The effect of IV NTG on metabolic coronary flow regulation in response to submaximal changes in HR has not been previously reported. In dogs, it has been shown that exogenous NO, administered as NTG 20 mg/kg IV, improved myocardial oxygen supply-consumption ratios of partially ischemic areas of canine myocardium [35], which led Kedem et al. [36] to the conclusion that exogenous NO improved the microregional relationship between coronary blood flow and metabolism. During the administration of NTG 2 [micro sign]g [center dot] kg-1 [center dot] min-1, we found a relatively larger increase in DVO2, related to the pacing-induced increases in MVO2, which suggests that IV NTG influenced coronary metabolic regulation (Figure 3). Because evidence is accumulating that endogenous NO is a mediator in metabolic coronary vasodilation [5-7], it is conceivable that NTG, as a donor of NO, may influence this regulation process.

In patients with CAD, metabolic flow regulation is reduced [5,6,37,38], most probably as a result of reduced endogenous NO activity [12] in the presence of endothelial dysfunction [9,10,39]. Parker and Parker [31] suggested that NO substance donors, such as NTG, may act as a substitute therapy for a failing physiological mechanism, partly restoring the effect of the reduced endogenous NO activity. Our finding that an infusion of NTG 2 [micro sign]g [center dot] kg-1 [center dot] min-1 is associated with more pronounced vasodilation in response to a metabolic stimulus supports this hypothesis. More studies focused on the role of the nitrovasodilators in coronary metabolic flow regulation in patients with CAD are warranted.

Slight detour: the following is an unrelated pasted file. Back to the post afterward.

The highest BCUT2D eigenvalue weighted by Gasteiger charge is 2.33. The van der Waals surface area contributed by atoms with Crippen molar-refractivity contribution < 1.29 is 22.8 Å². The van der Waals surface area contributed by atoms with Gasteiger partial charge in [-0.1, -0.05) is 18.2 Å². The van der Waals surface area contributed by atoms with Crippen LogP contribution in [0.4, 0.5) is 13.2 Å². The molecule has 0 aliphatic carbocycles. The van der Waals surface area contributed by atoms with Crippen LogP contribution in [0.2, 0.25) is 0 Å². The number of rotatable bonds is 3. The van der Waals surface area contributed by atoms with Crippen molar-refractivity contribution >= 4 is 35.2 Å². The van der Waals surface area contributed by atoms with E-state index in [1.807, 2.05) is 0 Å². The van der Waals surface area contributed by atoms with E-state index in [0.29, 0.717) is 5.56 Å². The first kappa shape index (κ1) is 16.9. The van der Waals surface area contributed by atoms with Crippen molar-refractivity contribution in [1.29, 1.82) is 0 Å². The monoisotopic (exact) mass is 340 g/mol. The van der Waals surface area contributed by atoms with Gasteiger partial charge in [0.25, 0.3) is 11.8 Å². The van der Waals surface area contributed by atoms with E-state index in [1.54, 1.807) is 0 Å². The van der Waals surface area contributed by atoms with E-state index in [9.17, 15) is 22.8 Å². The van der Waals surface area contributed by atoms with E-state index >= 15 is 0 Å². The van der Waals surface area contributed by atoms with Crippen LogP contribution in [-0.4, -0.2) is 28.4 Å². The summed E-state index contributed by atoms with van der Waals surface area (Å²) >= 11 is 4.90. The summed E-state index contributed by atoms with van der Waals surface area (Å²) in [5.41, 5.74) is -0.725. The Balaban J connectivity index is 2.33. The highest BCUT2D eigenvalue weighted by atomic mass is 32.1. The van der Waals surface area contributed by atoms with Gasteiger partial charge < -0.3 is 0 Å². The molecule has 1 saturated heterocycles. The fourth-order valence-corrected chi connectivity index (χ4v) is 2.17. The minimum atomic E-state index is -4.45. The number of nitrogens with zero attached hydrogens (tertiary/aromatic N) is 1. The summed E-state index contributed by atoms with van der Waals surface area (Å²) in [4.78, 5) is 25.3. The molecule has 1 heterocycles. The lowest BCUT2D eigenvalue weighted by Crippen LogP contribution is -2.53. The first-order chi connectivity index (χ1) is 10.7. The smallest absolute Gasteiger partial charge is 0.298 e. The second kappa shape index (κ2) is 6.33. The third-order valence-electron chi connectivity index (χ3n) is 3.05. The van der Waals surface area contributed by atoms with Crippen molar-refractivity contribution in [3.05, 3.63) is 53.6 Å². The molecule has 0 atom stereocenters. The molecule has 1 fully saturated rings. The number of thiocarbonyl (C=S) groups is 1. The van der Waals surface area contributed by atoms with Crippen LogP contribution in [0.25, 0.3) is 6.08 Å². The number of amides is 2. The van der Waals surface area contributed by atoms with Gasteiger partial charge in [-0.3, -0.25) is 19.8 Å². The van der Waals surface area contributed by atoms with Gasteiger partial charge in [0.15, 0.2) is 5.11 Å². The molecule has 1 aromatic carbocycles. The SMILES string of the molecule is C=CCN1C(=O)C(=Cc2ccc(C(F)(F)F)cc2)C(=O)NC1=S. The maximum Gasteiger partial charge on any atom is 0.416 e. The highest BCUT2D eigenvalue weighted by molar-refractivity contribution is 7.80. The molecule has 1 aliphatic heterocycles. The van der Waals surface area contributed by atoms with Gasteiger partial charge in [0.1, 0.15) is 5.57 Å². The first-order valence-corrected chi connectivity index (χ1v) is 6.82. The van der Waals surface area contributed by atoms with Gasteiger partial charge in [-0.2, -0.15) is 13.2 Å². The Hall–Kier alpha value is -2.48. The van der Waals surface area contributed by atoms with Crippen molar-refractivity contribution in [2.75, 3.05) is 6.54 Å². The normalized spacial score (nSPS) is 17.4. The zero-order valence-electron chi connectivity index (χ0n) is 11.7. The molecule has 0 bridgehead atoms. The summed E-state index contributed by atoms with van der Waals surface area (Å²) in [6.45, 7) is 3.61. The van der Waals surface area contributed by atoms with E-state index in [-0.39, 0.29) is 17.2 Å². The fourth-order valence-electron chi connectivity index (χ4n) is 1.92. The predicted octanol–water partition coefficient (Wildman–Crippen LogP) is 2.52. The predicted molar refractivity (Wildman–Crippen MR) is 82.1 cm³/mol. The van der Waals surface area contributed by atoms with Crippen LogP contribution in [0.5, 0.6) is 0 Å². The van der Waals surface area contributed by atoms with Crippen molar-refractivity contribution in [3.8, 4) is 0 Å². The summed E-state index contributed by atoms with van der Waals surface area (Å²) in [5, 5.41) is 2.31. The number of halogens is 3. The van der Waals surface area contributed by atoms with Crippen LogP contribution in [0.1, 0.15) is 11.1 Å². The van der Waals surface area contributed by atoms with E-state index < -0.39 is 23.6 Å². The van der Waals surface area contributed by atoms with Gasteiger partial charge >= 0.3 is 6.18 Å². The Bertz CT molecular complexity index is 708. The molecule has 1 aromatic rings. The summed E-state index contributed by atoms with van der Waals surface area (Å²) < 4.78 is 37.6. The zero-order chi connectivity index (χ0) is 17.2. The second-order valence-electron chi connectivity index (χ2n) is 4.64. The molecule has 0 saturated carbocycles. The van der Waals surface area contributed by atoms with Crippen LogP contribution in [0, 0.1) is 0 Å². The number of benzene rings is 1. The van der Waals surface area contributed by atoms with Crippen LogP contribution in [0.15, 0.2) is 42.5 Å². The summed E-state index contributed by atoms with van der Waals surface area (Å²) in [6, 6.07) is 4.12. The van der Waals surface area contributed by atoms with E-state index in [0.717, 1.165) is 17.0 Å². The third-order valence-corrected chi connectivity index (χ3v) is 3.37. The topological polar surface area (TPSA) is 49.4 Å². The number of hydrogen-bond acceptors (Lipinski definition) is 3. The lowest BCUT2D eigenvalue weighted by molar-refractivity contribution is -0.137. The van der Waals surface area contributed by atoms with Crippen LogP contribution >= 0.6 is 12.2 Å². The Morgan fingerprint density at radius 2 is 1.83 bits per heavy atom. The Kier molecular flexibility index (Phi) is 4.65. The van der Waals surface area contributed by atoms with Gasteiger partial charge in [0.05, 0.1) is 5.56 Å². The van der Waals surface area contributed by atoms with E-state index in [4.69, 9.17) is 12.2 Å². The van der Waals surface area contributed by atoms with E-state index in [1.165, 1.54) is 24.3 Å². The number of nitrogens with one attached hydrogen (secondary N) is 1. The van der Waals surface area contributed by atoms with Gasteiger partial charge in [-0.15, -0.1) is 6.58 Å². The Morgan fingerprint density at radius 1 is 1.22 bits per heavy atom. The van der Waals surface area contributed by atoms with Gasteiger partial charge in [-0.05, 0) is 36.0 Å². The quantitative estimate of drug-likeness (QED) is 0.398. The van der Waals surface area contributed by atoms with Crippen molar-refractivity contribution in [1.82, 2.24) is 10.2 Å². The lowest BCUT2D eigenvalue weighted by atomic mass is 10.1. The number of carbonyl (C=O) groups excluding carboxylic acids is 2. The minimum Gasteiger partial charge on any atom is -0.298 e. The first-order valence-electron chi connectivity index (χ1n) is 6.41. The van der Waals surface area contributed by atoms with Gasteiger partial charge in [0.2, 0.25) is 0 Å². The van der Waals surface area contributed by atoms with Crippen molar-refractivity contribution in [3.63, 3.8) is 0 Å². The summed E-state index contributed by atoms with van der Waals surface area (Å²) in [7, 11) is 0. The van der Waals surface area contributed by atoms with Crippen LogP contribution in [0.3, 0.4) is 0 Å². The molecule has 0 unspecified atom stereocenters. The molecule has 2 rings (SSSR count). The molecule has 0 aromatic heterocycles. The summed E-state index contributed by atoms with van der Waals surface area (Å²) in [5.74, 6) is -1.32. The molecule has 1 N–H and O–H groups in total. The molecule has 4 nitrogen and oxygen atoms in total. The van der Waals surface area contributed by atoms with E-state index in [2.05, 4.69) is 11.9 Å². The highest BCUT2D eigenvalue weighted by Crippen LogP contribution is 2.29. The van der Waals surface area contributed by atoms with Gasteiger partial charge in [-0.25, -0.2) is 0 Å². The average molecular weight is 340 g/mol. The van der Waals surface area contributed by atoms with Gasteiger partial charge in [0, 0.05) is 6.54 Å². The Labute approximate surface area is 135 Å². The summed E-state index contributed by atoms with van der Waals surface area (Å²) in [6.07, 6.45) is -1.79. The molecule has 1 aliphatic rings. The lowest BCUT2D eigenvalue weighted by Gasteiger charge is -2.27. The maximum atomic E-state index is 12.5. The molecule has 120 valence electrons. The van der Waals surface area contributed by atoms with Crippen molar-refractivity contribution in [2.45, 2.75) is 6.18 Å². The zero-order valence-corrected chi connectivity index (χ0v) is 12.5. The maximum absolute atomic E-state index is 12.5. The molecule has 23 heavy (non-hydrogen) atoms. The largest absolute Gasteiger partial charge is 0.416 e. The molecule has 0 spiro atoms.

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Conclusions

NTG per se, in the absence of pacing, did not have a detectable effect on flow regulating coronary resistance vessels. Furthermore, a large-dose NTG infusion (2 [micro sign]g [center dot] kg-1 [center dot] min-1) significantly blunted pacing-induced increases in MVO2 without altering MVO2 at sinus rhythm. In addition, during NTG infusion, DVO2 increased more than was required on the basis of the pacing-induced increase in MVO2. It is hypothesized that this drug and, thus, exogenous NO may restore coronary metabolic flow regulation in patients with CAD in whom endogenous NO activity is supposedly reduced.